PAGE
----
We further note that assault in the first degree also may be proven by wanton conduct where “[u]nder circumstances manifesting extreme indifference to the value of human life” a defendant “creates a grave risk of death to another and thereby causes serious physical injury to another person.”  KRS 508.010(1)(b).  In this case, the evidence reflected that Appellant drove his van in the direction of two parked police cruisers with their emergency lights flashing at what was estimated at trial to be 55 to 60 miles per hour.   Additional video evidence and testimony demonstrated that the van was not speeding or swerving when it entered the median, and after the collision the van did not stop or slow down but continued up the median.   Appellant then exited the van and attempted to run away on foot before being subdued.   Based on these actions and circumstances, it would not have been unreasonable for the jury to conclude that Appellant acted in a wanton fashion and thereby created a grave risk of death, as a result of which Trooper Weiss was seriously injured.   While Appellant argues that he could not see the police officers standing behind Trooper Whittaker's cruiser, it is reasonable to assume that an officer would be either in or near his cruiser parked in the median of a parkway, at night, with his emergency lights flashing.   Therefore, the trial court did not err in denying Appellant's motion for a directed verdict as to the charge of assault in the first degree and in presenting the question of guilt to the jury.

B. Appellant Was Not Entitled to a Directed Verdict on the Charge of Wanton Endangerment in the First Degree.

Appellant also contends that he was entitled to a directed verdict on the charge of wanton endangerment in the first degree because the evidence did not show that he intended to cause the accident.   This argument must also fail.  “A person is guilty of wanton endangerment in the first degree when, under circumstances manifesting extreme indifference to the value of human life, he wantonly engages in conduct which creates a substantial danger of death or serious physical injury to another person.”  KRS 508.060(1).   For the same reasons noted above, the jury could have also reasonably found that Appellant created a substantial danger of death or serious physical injury to Trooper Whittaker, who testified that he dove out of the way to narrowly avoid being struck by Appellant's van.   Given the injuries suffered by Trooper Weiss, it is fair to say that Appellant's conduct put Trooper Whittaker at risk of death or serious physical injury.   Appellant's arguments to the contrary are unavailing.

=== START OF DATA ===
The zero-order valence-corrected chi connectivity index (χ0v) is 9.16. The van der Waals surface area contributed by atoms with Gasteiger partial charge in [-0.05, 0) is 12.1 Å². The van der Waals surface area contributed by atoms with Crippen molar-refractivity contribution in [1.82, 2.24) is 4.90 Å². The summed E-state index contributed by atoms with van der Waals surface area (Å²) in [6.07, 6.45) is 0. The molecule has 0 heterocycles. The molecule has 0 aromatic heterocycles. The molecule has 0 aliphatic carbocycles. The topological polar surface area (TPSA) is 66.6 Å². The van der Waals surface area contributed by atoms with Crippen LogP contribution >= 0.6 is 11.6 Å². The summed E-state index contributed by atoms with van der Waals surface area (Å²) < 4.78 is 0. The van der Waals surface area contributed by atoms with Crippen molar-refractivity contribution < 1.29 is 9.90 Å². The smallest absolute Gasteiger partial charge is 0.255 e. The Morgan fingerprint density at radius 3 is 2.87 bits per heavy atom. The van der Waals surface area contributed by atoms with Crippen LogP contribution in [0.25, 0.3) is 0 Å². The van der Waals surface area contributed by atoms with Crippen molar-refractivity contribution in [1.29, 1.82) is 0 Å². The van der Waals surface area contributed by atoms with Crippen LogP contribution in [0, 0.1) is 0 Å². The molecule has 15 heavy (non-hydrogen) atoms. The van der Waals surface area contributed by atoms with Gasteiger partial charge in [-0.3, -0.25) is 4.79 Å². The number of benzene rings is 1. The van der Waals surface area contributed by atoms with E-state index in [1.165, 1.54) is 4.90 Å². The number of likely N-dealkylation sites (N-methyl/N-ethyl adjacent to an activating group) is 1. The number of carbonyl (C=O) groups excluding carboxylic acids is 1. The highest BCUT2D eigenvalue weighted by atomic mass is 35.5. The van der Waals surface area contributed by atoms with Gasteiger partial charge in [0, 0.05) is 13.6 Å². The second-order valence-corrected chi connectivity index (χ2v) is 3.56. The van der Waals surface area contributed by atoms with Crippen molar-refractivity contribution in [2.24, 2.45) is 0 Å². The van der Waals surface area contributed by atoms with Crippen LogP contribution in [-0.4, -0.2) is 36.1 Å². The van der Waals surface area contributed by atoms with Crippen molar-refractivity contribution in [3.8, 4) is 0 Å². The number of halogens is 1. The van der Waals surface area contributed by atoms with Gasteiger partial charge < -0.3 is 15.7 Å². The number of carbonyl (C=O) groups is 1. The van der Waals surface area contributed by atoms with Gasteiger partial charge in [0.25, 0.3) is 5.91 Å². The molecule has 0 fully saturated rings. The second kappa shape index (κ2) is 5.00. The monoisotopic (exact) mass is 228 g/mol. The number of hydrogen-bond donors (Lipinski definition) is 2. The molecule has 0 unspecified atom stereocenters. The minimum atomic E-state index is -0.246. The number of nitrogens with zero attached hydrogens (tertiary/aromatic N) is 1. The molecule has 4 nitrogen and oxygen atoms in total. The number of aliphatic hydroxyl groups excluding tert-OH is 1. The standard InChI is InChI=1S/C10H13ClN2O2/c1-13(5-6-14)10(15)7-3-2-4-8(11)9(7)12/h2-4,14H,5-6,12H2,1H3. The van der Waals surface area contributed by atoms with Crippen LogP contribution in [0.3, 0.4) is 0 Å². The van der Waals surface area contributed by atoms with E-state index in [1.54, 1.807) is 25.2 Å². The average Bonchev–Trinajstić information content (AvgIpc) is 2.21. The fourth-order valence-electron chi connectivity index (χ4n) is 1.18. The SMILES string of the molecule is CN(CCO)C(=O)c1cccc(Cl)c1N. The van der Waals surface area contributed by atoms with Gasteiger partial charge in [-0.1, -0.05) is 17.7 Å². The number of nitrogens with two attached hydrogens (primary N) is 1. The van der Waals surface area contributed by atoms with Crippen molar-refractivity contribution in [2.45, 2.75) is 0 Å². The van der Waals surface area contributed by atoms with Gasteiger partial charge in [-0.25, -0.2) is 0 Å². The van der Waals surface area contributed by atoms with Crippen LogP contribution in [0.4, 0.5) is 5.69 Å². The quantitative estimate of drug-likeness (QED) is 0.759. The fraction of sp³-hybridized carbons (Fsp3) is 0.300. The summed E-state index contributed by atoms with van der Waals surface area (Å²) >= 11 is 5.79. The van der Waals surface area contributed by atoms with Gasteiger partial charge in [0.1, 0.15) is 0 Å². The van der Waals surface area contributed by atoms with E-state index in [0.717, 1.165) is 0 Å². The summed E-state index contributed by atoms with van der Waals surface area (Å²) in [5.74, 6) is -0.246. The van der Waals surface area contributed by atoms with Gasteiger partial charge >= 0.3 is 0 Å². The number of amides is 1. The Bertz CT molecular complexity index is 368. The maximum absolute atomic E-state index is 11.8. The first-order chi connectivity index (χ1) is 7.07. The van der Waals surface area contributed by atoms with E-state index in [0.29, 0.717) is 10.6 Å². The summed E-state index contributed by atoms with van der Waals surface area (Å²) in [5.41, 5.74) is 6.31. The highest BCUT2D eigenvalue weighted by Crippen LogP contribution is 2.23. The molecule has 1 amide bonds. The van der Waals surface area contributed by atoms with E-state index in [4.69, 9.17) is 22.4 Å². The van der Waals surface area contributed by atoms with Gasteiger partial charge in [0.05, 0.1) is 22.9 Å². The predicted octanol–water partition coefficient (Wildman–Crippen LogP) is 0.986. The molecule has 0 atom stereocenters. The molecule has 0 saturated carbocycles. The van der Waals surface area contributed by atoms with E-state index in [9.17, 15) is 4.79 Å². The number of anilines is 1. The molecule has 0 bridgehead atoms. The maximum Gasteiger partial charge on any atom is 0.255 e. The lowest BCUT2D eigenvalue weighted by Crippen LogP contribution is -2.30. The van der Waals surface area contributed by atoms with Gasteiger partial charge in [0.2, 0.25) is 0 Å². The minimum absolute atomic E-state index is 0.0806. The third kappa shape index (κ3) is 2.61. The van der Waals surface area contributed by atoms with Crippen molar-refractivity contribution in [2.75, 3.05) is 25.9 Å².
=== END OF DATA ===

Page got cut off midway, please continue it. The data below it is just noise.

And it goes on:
C. Appellant Was Not Entitled to a Directed Verdict on the Charge of Fleeing or Evading Police in the First Degree.

Appellant next contends that he was entitled to a directed verdict as to the charge of fleeing or evading police in the first degree.  KRS 520.095 provides, in relevant part, that a person is guilty of fleeing or evading police in the first degree “[w]hen, while operating a motor vehicle with intent to elude or flee, the person knowingly or wantonly disobeys a direction to stop his or her motor vehicle, given by a person recognized to be a police officer,” and “[b]y fleeing or eluding, the person is the cause, or creates substantial risk, of serious physical injury or death to any person or property[.]”  KRS 520.095(1)(a)(4).

In addition to testimony from Trooper McKee, the jury was shown the video documenting Trooper McKee's pursuit of Appellant.   This evidence showed that Trooper McKee pursued Appellant with his emergency lights and sirens engaged for approximately three-and-a-half minutes, but Appellant refused to pull over.   Testimony was also presented to the jury showing that during this pursuit, Trooper Weiss was struck by Appellant's van and Trooper Whittaker narrowly escaped being struck.   Consequently, the trial court did not err in denying Appellant's motion for a directed verdict as to this charge.

D. Appellant Was Not Entitled to a Directed Verdict on the Charge of Criminal Mischief in the First Degree.